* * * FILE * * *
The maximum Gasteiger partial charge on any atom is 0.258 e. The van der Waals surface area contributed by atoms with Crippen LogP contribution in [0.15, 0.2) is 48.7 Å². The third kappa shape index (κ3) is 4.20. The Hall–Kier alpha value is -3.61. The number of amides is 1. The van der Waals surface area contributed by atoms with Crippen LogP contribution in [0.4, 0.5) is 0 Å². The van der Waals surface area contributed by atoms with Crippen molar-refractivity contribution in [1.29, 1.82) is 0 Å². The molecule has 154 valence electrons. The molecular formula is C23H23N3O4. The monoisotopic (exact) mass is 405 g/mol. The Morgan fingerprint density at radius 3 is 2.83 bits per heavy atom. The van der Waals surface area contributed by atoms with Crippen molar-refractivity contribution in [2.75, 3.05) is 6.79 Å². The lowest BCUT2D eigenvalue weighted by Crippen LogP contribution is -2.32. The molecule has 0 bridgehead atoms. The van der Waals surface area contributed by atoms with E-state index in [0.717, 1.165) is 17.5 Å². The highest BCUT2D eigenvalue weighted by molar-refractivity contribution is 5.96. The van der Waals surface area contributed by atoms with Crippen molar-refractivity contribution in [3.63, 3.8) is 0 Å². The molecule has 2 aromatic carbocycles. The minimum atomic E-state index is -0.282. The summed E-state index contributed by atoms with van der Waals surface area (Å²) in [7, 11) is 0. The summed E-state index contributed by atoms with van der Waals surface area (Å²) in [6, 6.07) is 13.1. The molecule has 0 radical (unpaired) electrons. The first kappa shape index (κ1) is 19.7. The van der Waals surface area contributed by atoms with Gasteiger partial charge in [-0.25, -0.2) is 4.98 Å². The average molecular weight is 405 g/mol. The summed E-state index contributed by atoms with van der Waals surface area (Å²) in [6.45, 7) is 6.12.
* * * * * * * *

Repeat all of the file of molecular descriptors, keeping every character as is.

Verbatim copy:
The maximum Gasteiger partial charge on any atom is 0.258 e. The van der Waals surface area contributed by atoms with Crippen LogP contribution in [0.15, 0.2) is 48.7 Å². The third kappa shape index (κ3) is 4.20. The Hall–Kier alpha value is -3.61. The number of amides is 1. The van der Waals surface area contributed by atoms with Crippen LogP contribution in [0.4, 0.5) is 0 Å². The van der Waals surface area contributed by atoms with Crippen molar-refractivity contribution in [1.29, 1.82) is 0 Å². The molecule has 154 valence electrons. The molecular formula is C23H23N3O4. The monoisotopic (exact) mass is 405 g/mol. The Morgan fingerprint density at radius 3 is 2.83 bits per heavy atom. The van der Waals surface area contributed by atoms with Crippen molar-refractivity contribution in [2.75, 3.05) is 6.79 Å². The lowest BCUT2D eigenvalue weighted by Crippen LogP contribution is -2.32. The molecule has 0 bridgehead atoms. The van der Waals surface area contributed by atoms with E-state index in [0.717, 1.165) is 17.5 Å². The highest BCUT2D eigenvalue weighted by molar-refractivity contribution is 5.96. The van der Waals surface area contributed by atoms with Crippen molar-refractivity contribution in [3.63, 3.8) is 0 Å². The molecule has 2 aromatic carbocycles. The minimum atomic E-state index is -0.282. The summed E-state index contributed by atoms with van der Waals surface area (Å²) in [7, 11) is 0. The summed E-state index contributed by atoms with van der Waals surface area (Å²) in [6, 6.07) is 13.1. The molecule has 0 radical (unpaired) electrons. The first kappa shape index (κ1) is 19.7. The van der Waals surface area contributed by atoms with Gasteiger partial charge in [-0.25, -0.2) is 4.98 Å². The average molecular weight is 405 g/mol. The summed E-state index contributed by atoms with van der Waals surface area (Å²) in [6.45, 7) is 6.12.